Tracing footsteps: exploring friendly viruses to diagnose Lyme disease

Despite the progress that has been achieved in Lyme disease (LD) diagnostic development in recent years, lack of early and effective diagnosis of LD remains a major cause of misdiagnosis and long-term patient suffering. We invented a novel way of detecting LD-causing bacteria. The new technology could potentially transform LD diagnostics through the innovative use of quantitative polymerase chain reaction (qPCR) to target bacteriophage (also known as phage) DNA in blood samples. The phage-based qPCR can not only provide information on the presence/ absence of LD, but also differentiate between disease stages.

by Dr J. Shan, Dr Y. Jia, Dr L. Teulières and Prof. M. Clokie

Lyme disease is real Lyme disease

(LD) is the most commonly reported tick-borne disease in the United States of America and Europe. Approximately 476¦000 diagnosed cases in the USA (CDC estimation) were recorded annually during 2010–2018, which is approximately a 45% increase in comparison to the estimated annual number during the period of 2005 to 2010 [1]. In Europe, the number of LD cases has increased steadily over the last two decades with an estimation of more than 100¦000 cases every year. In England and Wales, it is estimated that around 3000 new cases of LD are diagnosed each year, but the actual number could be as high as 8000 [2].

LD is caused by a group of bacteria called Borrelia burgdorferi sensu lato (s.l.) (Fig. 1). To date, more than 20 species of B. burgdorferi s.l. have been identified. Among them, B. burgdorferi sensu stricto (s.s.) is mainly found in the USA, whereas B. garinii and B. afzelii are dominant in Europe and Asia. It is believed that the main route of transmission of LD-causing bacteria to humans is through the bite of infected ticks (Fig. 2). In addition to tick transmission, observations that Borrelia can survive and circulate in the human bloodstream raised concerns over Borrelia transmission through blood transfusion [3]. As there are no vaccines for LD, the prevention of LD relies heavily on risk communication, rapid diagnosis and personal protection measures.

LD is difficult to diagnose

Currently, LD diagnosis is largely based on the medical signs and symptoms (rather than diagnostic tests), including a distinctive erythema migrans skin lesion (known as a ‘bull’s-eye’ rash; Fig. 3), tiredness, muscle pain, headaches, severe arthritic, neurologic and cardiac conditions. Worryingly, clinical diagnosis of LD is often problematic because the symptoms of LD are easy to confuse with other diseases. To aggravate the situation, co-infection with other tick-borne bacteria can happen in LD. One example is co-infection with relapsing fever (RF) Borrelia strains, such as Borrelia miyamotoi [4]. The two Borrelia groups have caused great concern and clinical confusion, as they are morphologically similar and present with almost indistinguishable clinical symptoms [5]. Despite this, they respond to different antibiotics and treatment regimens. Another example of confusion surrounding LD is the co-infection caused by Bartonella species [6]. This group of bacteria is emerging as an increasingly common human infection.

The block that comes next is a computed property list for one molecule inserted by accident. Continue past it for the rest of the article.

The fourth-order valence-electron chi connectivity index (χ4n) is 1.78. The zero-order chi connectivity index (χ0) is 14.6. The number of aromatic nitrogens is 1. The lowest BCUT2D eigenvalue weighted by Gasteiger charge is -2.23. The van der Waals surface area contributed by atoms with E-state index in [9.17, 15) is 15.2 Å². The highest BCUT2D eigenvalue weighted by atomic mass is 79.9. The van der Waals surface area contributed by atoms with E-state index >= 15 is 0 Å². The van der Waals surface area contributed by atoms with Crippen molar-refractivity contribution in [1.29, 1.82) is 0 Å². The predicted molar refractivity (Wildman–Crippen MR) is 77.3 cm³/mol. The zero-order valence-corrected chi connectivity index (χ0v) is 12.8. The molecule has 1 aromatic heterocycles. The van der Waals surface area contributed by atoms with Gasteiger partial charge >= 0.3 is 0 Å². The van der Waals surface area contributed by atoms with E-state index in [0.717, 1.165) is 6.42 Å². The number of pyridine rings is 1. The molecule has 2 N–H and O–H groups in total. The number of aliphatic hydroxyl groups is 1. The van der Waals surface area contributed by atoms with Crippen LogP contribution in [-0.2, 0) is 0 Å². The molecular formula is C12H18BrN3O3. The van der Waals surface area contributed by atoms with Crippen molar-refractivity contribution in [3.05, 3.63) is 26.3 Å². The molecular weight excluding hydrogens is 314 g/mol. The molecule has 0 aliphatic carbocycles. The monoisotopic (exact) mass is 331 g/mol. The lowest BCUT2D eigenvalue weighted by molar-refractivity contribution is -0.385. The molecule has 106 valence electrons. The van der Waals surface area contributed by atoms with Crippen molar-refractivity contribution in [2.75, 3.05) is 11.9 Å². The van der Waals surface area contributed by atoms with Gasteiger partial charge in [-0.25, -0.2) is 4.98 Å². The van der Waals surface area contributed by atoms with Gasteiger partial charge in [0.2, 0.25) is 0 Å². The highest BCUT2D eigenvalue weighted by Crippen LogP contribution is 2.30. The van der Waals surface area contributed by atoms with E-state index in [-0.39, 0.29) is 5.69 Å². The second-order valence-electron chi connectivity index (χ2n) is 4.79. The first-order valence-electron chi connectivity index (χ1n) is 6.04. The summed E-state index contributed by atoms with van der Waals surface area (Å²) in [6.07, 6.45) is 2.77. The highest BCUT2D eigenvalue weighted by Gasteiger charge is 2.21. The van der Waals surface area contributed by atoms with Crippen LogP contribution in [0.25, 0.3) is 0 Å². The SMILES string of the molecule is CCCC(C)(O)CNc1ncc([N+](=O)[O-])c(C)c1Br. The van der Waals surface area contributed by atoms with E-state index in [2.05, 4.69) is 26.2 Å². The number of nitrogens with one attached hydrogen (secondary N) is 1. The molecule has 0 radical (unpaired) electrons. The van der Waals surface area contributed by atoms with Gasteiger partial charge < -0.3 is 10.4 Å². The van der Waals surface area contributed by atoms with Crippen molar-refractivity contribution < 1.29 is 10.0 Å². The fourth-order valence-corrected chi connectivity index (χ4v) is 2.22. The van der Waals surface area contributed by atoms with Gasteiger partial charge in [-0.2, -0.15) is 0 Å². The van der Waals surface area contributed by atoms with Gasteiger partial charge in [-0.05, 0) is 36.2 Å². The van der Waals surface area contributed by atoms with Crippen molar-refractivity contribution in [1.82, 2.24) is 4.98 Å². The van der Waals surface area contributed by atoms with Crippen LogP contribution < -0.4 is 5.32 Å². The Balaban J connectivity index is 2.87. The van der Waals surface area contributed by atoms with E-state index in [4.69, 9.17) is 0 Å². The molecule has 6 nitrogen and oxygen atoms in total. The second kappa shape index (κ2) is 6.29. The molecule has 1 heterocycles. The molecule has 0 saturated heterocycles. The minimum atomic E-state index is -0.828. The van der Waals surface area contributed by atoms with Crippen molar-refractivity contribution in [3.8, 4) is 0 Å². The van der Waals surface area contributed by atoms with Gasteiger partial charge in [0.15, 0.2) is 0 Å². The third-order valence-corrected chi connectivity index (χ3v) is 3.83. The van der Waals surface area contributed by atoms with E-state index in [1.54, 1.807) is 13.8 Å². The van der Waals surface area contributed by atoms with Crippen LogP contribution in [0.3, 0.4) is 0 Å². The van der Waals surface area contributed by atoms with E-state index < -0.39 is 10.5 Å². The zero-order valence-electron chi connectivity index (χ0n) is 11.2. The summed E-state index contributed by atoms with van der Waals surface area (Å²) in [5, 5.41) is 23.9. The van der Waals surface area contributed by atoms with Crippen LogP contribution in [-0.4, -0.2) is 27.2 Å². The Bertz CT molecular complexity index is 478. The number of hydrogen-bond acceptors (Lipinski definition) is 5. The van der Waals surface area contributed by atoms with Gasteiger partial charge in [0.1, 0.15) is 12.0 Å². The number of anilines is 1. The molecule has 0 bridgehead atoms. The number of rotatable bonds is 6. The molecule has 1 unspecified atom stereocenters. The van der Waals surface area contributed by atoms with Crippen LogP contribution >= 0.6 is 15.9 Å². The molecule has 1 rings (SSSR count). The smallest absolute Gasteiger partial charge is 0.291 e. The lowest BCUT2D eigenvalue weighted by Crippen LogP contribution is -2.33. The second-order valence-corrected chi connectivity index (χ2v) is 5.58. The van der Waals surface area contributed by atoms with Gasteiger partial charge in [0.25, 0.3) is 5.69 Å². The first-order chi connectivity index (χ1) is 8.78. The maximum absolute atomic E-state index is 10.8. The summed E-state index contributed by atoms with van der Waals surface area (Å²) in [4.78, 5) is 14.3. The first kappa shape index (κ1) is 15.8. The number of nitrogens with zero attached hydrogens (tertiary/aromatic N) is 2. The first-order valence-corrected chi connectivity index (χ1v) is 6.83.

Much of the controversy surrounding LD and co-infections with Bartonella and/or B. miyamotoi is due to the lack of a reliable and sensitive diagnostic method to detect and distinguish between the three groups of bacteria. Therefore, laboratory tests to determine and distinguish between LD and co-infections play a vital role in the correct diagnosis and consequent treatment with different antibiotics.

There are also antigen-based LD diagnostic methods. They provide useful information to help clinicians, although they are known to be ‘not very useful’. For example, two antigen detecting methods, Borrelia culture and PCR targeting Borrelia genomic DNA, are also employed in LD diagnosis. The culture method remains, debatably, the gold standard, but it can take up to 7|weeks to confirm the presence of Borrelia! PCR detection of Borrelia is considered to be a promising alternative because theoretically it should be able to detect Borrelia DNA from patients at any stage of LD, as long as the spirochete happens to be present in the samples collected for testing [7]. Although PCR can have very high specificity, it suffers from low sensitivity because the number of Borrelia in patient samples is normally very low, bearing in mind that evidence from published studies indicates that Borrelia presence in LD patients can range from 1 to 100|cells/ml. Consequently, only one-third of LD patients in the USA were positive by PCR when their cerebrospinal fluid samples were tested [8]. Another study revealed that PCR tests from half of patients in the early stage of LD gave negative results because of the sporadic presence of Borrelia in blood samples [9].